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MOX fuel: Quiz

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Question 1: One attraction of MOX fuel is that it is a way of disposing of surplus weapons-grade plutonium, which otherwise would have to be disposed as nuclear waste, and would remain a ________ risk.
Nuclear proliferationNuclear weaponNuclear weapons testingNuclear arms race

Question 2: This can become ________ (Pu-239) and by successive neutron capture plutonium-240 (Pu-240), plutonium-241 (Pu-241), plutonium-242 (Pu-242) and other transuranic or actinide isotopes.
Integral Fast ReactorNuclear fissionUranium-238Plutonium-239

Question 3: Reprocessing of commercial nuclear fuel to make MOX is done in the United Kingdom and ________, and to a lesser extent in Russia, India and Japan.
ItalyUnited StatesFranceCanada

Question 4: This after heating in 5% hydrogen in ________ will form a mixture of uranium dioxide and plutonium dioxide.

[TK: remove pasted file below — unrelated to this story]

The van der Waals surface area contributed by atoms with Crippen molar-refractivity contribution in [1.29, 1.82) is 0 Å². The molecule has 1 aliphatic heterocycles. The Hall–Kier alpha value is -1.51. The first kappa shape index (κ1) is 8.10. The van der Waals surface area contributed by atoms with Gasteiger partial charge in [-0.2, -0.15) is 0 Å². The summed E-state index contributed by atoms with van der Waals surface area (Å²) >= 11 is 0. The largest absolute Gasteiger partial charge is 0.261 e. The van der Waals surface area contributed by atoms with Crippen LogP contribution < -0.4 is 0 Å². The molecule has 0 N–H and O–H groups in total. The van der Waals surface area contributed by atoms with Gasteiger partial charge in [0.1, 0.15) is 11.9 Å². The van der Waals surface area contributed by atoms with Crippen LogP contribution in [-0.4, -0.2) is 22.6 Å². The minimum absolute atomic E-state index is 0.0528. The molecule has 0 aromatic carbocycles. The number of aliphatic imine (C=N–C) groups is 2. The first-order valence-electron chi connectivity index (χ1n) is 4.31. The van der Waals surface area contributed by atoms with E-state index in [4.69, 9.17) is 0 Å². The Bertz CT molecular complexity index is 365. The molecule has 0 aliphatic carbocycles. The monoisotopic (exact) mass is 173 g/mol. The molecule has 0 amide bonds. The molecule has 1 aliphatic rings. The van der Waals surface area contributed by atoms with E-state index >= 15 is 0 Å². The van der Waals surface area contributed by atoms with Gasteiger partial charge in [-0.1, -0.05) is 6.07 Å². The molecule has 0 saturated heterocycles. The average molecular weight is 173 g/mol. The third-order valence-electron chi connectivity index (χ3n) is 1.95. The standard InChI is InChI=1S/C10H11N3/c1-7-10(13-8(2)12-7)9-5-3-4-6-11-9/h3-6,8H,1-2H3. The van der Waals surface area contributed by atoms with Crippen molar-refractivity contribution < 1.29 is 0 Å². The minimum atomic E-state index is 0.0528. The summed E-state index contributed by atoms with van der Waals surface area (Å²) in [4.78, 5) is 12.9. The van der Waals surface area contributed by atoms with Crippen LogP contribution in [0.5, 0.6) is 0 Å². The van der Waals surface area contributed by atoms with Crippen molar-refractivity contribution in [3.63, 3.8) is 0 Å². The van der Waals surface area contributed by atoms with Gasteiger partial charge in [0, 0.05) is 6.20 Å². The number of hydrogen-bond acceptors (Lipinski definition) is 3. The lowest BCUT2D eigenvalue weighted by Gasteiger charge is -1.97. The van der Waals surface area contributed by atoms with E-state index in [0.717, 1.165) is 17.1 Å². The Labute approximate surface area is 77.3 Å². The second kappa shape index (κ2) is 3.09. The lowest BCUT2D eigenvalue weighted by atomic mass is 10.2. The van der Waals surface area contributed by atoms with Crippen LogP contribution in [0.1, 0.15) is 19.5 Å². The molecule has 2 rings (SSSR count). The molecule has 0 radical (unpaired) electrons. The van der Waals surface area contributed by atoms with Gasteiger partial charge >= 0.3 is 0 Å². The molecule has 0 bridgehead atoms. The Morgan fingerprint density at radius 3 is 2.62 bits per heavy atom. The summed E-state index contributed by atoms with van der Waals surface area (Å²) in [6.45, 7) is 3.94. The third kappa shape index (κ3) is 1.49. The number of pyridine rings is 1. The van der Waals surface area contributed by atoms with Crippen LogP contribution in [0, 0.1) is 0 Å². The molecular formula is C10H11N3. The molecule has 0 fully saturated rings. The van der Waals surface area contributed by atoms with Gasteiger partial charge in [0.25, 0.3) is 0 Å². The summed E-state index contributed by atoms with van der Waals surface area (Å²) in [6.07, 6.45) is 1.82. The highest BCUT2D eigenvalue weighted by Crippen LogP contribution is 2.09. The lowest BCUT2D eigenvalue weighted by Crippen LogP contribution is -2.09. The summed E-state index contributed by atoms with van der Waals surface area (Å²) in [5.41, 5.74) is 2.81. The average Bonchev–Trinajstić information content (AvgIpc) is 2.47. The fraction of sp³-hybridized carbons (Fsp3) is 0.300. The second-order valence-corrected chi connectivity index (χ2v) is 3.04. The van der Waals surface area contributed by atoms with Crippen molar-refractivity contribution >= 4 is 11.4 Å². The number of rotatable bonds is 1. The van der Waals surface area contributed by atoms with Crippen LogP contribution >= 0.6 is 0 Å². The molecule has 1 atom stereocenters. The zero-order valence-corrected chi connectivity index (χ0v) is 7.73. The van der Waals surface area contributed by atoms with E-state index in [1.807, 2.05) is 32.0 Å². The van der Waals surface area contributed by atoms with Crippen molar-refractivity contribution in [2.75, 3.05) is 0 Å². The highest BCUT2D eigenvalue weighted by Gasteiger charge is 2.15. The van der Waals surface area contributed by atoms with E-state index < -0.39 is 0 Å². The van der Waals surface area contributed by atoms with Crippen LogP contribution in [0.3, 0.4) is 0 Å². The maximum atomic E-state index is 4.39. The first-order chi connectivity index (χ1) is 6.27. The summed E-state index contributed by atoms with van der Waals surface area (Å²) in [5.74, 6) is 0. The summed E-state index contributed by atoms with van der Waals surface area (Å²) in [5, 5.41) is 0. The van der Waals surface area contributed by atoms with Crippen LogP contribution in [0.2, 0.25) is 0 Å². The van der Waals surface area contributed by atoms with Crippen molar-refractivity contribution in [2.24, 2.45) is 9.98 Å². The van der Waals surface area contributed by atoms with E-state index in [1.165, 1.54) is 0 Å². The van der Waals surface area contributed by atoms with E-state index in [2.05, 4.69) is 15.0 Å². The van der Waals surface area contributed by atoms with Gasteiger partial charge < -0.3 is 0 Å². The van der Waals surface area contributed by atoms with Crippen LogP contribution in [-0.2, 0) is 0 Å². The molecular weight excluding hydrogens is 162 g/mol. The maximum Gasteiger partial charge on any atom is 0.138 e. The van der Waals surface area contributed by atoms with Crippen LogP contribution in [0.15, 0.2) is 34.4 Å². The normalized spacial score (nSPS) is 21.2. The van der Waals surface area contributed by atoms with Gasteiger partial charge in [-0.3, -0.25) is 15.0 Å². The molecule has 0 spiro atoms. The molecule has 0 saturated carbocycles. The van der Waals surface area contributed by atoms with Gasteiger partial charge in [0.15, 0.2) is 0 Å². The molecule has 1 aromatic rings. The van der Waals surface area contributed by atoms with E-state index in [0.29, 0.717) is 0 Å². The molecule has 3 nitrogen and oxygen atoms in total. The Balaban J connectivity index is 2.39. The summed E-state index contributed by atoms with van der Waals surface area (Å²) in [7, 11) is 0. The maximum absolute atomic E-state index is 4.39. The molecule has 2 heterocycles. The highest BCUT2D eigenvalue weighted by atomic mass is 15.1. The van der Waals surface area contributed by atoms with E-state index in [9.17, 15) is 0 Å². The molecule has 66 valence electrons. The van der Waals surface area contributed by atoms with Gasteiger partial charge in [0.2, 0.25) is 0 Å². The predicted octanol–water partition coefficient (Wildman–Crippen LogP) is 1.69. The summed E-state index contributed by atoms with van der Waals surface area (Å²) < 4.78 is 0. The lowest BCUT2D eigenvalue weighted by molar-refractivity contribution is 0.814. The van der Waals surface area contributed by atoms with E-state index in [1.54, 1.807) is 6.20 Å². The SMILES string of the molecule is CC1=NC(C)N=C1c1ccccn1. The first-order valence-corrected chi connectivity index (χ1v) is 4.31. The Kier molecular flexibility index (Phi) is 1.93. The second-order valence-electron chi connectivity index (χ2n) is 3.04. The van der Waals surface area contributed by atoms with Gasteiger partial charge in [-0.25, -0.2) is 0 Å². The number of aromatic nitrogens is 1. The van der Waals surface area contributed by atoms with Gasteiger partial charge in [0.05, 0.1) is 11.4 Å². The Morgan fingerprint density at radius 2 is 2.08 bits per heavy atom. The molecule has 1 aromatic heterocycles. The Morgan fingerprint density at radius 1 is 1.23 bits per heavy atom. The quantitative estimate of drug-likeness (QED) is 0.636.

HeliumArgonOxygenXenon

Question 5: The United States is building a MOX plant at the ________ in South Carolina.
Hanford SiteManhattan ProjectSavannah River SitePlutonium

Question 6: While Am-241 is a gamma emitter most of the ________ it emits are low in energy, so 1 mm of lead, or thick glass on a glovebox will give the operators a great deal of protection to their torsos.
PhotonAtomStandard ModelElectron

Question 7: Fuel containing ________ and plutonium oxides has also been studied.
LanthanumTantalumThoriumUranium

Question 8: According to ________ (AECL), CANDU reactors could use 100% MOX cores without physical modification.
NRXNational Research Universal ReactorAtomic Energy of Canada LimitedChalk River Laboratories

Question 9: All actinides, including TRU or ________ actinides can undergo neutron induced fission with unmoderated or fast neutrons.
CuriumPlutoniumCaliforniumTransuranium element

Question 10: Specifically, it usually refers to a blend of oxides of plutonium and natural uranium, reprocessed uranium, or ________ which behaves similarly (though not identically) to the low-enriched uranium oxide fuel for which most nuclear reactors were designed.
Ionizing radiationRadioactive wasteNuclear proliferationDepleted uranium







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